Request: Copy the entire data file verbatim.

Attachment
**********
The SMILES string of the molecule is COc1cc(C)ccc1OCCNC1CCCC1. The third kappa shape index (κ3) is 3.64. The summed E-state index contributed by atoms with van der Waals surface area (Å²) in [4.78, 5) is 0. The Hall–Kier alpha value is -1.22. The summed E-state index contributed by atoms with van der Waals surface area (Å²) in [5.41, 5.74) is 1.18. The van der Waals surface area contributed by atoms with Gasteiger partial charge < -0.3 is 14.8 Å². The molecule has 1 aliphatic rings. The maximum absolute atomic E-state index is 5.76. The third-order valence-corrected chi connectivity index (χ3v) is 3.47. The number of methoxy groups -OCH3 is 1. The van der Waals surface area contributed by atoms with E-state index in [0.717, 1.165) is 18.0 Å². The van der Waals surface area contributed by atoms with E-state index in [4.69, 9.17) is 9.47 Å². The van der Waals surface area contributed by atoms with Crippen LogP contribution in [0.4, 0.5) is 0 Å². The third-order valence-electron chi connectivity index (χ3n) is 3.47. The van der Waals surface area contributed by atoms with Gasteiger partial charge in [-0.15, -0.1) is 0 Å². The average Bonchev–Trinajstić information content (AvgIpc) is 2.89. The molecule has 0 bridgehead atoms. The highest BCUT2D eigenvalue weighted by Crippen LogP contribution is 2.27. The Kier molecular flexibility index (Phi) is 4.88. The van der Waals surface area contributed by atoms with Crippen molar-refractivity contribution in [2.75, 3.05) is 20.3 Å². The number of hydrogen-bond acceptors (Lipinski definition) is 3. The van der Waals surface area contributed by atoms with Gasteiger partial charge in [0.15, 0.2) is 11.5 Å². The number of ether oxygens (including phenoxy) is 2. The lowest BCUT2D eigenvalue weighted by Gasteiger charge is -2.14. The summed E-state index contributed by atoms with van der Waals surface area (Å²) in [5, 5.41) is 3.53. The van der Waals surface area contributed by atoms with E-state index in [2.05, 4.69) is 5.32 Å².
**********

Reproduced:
The SMILES string of the molecule is COc1cc(C)ccc1OCCNC1CCCC1. The third kappa shape index (κ3) is 3.64. The summed E-state index contributed by atoms with van der Waals surface area (Å²) in [4.78, 5) is 0. The Hall–Kier alpha value is -1.22. The summed E-state index contributed by atoms with van der Waals surface area (Å²) in [5.41, 5.74) is 1.18. The van der Waals surface area contributed by atoms with Gasteiger partial charge < -0.3 is 14.8 Å². The molecule has 1 aliphatic rings. The maximum absolute atomic E-state index is 5.76. The third-order valence-corrected chi connectivity index (χ3v) is 3.47. The number of methoxy groups -OCH3 is 1. The van der Waals surface area contributed by atoms with E-state index in [0.717, 1.165) is 18.0 Å². The van der Waals surface area contributed by atoms with E-state index in [4.69, 9.17) is 9.47 Å². The van der Waals surface area contributed by atoms with Crippen LogP contribution in [0.4, 0.5) is 0 Å². The third-order valence-electron chi connectivity index (χ3n) is 3.47. The van der Waals surface area contributed by atoms with Gasteiger partial charge in [-0.15, -0.1) is 0 Å². The average Bonchev–Trinajstić information content (AvgIpc) is 2.89. The molecule has 0 bridgehead atoms. The highest BCUT2D eigenvalue weighted by Crippen LogP contribution is 2.27. The Kier molecular flexibility index (Phi) is 4.88. The van der Waals surface area contributed by atoms with Crippen molar-refractivity contribution in [2.75, 3.05) is 20.3 Å². The number of hydrogen-bond acceptors (Lipinski definition) is 3. The van der Waals surface area contributed by atoms with Gasteiger partial charge in [0.15, 0.2) is 11.5 Å². The number of ether oxygens (including phenoxy) is 2. The lowest BCUT2D eigenvalue weighted by Gasteiger charge is -2.14. The summed E-state index contributed by atoms with van der Waals surface area (Å²) in [5, 5.41) is 3.53. The van der Waals surface area contributed by atoms with E-state index in [2.05, 4.69) is 5.32 Å².